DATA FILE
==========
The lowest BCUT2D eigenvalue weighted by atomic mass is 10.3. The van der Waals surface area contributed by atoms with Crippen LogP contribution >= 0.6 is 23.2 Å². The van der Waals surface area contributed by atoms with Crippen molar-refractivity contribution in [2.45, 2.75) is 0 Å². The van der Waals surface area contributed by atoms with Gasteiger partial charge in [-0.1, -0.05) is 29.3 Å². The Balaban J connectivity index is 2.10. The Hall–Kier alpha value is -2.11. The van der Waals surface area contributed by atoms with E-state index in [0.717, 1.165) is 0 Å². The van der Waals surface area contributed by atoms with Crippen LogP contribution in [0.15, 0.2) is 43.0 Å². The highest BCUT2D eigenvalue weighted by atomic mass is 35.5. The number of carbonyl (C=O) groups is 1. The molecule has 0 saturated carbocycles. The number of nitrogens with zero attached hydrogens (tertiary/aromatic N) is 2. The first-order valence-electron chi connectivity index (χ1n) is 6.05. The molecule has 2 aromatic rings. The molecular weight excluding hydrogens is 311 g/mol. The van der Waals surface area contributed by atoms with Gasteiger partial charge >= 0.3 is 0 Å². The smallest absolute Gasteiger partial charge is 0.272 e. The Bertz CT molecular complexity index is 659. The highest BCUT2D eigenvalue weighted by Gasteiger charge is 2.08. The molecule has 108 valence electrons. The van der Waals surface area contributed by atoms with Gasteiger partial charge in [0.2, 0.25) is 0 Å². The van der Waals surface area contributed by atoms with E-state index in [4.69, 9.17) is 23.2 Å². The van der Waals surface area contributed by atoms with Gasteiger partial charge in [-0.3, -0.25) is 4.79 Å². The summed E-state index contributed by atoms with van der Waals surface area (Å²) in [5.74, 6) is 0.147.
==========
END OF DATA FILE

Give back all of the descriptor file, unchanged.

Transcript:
The lowest BCUT2D eigenvalue weighted by atomic mass is 10.3. The van der Waals surface area contributed by atoms with Crippen LogP contribution >= 0.6 is 23.2 Å². The van der Waals surface area contributed by atoms with Crippen molar-refractivity contribution in [2.45, 2.75) is 0 Å². The van der Waals surface area contributed by atoms with Gasteiger partial charge in [-0.1, -0.05) is 29.3 Å². The Balaban J connectivity index is 2.10. The Hall–Kier alpha value is -2.11. The van der Waals surface area contributed by atoms with E-state index in [0.717, 1.165) is 0 Å². The van der Waals surface area contributed by atoms with Crippen LogP contribution in [0.15, 0.2) is 43.0 Å². The highest BCUT2D eigenvalue weighted by atomic mass is 35.5. The number of carbonyl (C=O) groups is 1. The molecule has 0 saturated carbocycles. The number of nitrogens with zero attached hydrogens (tertiary/aromatic N) is 2. The first-order valence-electron chi connectivity index (χ1n) is 6.05. The molecule has 2 aromatic rings. The molecular weight excluding hydrogens is 311 g/mol. The van der Waals surface area contributed by atoms with Gasteiger partial charge >= 0.3 is 0 Å². The smallest absolute Gasteiger partial charge is 0.272 e. The Bertz CT molecular complexity index is 659. The highest BCUT2D eigenvalue weighted by Gasteiger charge is 2.08. The molecule has 108 valence electrons. The van der Waals surface area contributed by atoms with Gasteiger partial charge in [0.2, 0.25) is 0 Å². The van der Waals surface area contributed by atoms with E-state index in [4.69, 9.17) is 23.2 Å². The van der Waals surface area contributed by atoms with Gasteiger partial charge in [-0.3, -0.25) is 4.79 Å². The summed E-state index contributed by atoms with van der Waals surface area (Å²) in [5.74, 6) is 0.147.